Jack Welch, the former CEO of GE who praised Tim Pawlenty’s economic plan last week, dialed back his support a little Monday morning on CNBC, saying that while he still really liked the plan, he was worried it would make it tough for Pawlenty to get elected in a general election.
“I’m concerned that his tax policy is too aggressive to win the national election,” Welch said after Pawlenty spoke on the show. “I love the plan, I love the vision, I love the exceptionalism idea, I love his background, I love what he’s done as a governor. I’m just afraid in the general election – no estate tax, his very low tax rates – it just makes the country say wait a minute, are the fat cats getting it again? We got to appeal to a broad independent voter in the middle.”
Pawlenty, who appeared on Squawk Box at Welch’s invitation, continued to push his economic plan aggressively, despite the misgivings that some have expressed. Asked to respond to the criticism that five percent growth for ten years is “unrealistic,” and that without that growth, the tax cuts Pawlenty suggested would not be possible, Pawlenty was uncompromising.
“One of the leading economists, John Taylor from Stanford, looked at this plan and said it’s achievable. It’s aggressive and bold. If we came out of the Reagan recession or the recession from Carter and the Reagan recovery had 7% and for the number of years had 5% and did it again under Clinton, I don’t agree with the proposition we’ll accept anemic growth,” Pawlenty said.
“Now is it aggressive? Yes. Is it aspirational? Yes. The leader of this country needs to have a positive, bold, optimistic goal. Number two it’s not like what they’ve done in the past where they cut taxes and raise spending. We’re cutting taxes and dramatically cutting spending as well and more than balances often years,” Pawlenty continued.
Giving what may be a preview of how Pawlenty will present himself in the debate Monday night in New Hampshire, the candidate alluded to his criticism of RomneyCare on Sunday, when he coined the term ‘ObamneyCare,’ and said that what people said now was less important than their record.
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“All the republicans will say many of the same things,” Pawlenty said. “We’re all for cutting taxes, reducing spending, market base instead of government based health reform, being tough on terrorism. The real question isn’t can people stand in front of an audience and mouth the same word. The real question is who has done this stuff? Who has the leadership experience of running a large organization in challenging times and getting results, and who has the fortitude to take some hits and keep going? The next president will have to do some difficult things. I’ve done that as a governor of a very liberal state. I brought it into a conservative direction.”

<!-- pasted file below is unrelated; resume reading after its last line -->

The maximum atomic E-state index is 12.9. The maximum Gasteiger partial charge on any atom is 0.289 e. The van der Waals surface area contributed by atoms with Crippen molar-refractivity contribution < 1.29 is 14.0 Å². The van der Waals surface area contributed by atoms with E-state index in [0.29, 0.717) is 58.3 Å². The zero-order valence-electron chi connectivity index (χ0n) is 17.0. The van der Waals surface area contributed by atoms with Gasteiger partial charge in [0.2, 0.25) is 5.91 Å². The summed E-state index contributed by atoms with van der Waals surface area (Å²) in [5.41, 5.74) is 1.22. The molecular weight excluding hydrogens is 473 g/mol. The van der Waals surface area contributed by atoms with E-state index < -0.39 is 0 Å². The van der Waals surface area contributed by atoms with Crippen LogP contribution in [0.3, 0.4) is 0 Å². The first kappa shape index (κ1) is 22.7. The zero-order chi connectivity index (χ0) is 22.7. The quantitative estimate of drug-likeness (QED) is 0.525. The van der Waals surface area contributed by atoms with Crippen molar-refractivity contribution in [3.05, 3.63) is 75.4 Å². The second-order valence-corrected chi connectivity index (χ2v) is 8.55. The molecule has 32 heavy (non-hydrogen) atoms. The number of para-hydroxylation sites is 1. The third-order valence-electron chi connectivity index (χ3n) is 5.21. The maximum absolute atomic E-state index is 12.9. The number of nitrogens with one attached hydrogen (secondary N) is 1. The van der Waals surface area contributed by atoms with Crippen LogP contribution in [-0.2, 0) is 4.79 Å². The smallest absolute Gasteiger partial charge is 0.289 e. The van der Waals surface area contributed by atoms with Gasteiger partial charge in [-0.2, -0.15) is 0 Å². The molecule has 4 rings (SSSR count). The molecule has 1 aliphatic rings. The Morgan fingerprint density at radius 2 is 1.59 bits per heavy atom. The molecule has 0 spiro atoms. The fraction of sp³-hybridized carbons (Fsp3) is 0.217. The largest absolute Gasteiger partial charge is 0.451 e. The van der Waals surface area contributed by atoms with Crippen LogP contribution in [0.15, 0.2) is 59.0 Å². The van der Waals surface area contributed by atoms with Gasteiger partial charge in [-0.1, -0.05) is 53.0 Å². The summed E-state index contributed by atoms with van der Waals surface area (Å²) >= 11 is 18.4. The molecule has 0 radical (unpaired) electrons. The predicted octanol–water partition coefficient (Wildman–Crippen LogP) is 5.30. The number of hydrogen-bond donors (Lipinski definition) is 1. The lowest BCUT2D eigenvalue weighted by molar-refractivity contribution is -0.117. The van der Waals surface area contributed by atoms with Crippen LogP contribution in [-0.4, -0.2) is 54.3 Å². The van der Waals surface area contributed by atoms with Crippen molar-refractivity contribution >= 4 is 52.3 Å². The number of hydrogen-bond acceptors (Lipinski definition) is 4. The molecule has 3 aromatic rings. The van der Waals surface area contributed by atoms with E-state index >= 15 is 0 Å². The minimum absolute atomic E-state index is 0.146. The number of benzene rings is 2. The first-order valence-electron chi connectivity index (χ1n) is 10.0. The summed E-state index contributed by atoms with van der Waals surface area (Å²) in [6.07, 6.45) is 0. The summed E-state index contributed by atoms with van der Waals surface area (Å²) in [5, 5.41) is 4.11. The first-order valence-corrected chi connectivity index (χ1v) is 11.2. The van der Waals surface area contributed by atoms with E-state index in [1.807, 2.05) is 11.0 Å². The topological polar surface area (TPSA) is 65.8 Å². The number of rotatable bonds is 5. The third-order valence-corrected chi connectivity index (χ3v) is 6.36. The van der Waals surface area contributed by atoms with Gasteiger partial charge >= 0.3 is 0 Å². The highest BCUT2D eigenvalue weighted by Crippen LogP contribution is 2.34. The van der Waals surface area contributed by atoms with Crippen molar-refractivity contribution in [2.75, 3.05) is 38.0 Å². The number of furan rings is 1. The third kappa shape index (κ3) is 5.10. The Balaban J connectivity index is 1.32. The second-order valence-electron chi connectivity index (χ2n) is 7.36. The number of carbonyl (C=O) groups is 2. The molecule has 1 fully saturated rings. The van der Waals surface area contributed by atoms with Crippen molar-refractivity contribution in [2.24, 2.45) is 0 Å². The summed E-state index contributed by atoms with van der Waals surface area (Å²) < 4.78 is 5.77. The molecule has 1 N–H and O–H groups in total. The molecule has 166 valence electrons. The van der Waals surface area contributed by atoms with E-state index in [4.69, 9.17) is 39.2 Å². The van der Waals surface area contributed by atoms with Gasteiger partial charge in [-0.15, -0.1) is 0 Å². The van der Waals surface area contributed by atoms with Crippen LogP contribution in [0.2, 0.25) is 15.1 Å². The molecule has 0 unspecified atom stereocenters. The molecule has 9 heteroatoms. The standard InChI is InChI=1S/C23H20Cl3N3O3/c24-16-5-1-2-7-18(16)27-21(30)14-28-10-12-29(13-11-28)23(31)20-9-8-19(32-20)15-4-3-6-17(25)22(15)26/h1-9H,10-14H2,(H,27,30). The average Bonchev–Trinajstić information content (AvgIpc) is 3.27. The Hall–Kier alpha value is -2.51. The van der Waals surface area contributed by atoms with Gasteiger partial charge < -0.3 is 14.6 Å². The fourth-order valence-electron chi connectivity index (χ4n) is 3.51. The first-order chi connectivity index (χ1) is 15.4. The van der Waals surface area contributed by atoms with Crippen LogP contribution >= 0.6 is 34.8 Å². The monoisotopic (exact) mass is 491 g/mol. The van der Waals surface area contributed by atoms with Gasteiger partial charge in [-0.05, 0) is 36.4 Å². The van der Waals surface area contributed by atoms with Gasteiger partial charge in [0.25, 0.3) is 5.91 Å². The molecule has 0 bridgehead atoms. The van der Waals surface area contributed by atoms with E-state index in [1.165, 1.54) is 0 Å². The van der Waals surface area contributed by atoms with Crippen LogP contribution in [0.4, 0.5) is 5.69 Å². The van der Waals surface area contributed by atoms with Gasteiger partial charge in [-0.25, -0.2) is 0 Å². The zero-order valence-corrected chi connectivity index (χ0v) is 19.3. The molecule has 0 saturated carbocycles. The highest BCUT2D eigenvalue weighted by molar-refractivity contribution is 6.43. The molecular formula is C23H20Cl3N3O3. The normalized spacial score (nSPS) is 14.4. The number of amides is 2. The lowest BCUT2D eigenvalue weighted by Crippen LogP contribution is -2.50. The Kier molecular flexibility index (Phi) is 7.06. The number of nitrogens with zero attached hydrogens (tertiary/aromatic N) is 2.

Pawlenty dismissed criticism leveled at him by Michele Bachmann, a representative of his home state of Minnesota, as simply due to the fact that they’re competitors in the race for the Republican nomination.
“I’ve been at this as an executive. I run a large organization in crisis and moved the needle not in terms of giving speeches or offering amendments but delivering results. That’s not in reference to Michele Bachmann, that’s one of the strengths I bring to the table compared to most of the rest of the field,” Pawlenty added, taking what could be seen as a veiled swipe at Bachmann’s record.
Pawlenty added that he was the one candidate who could unite the various factions of the conservative movement, instead of just having support from one group.
“I’m the one candidate in the race who can appeal to the whole conservative coalition,” Pawlenty concluded. “It consists of economic conservatives, tea party conservatives, social conservatives, national defense security conservatives. And if we’re doing to have a united effort towards the first step in beating Barack Obama, you have to appeal to that whole spectrum. Most of the rest of the candidate in the republican field will appeal primarily to one of those categories but not all four or five. I can and I have.”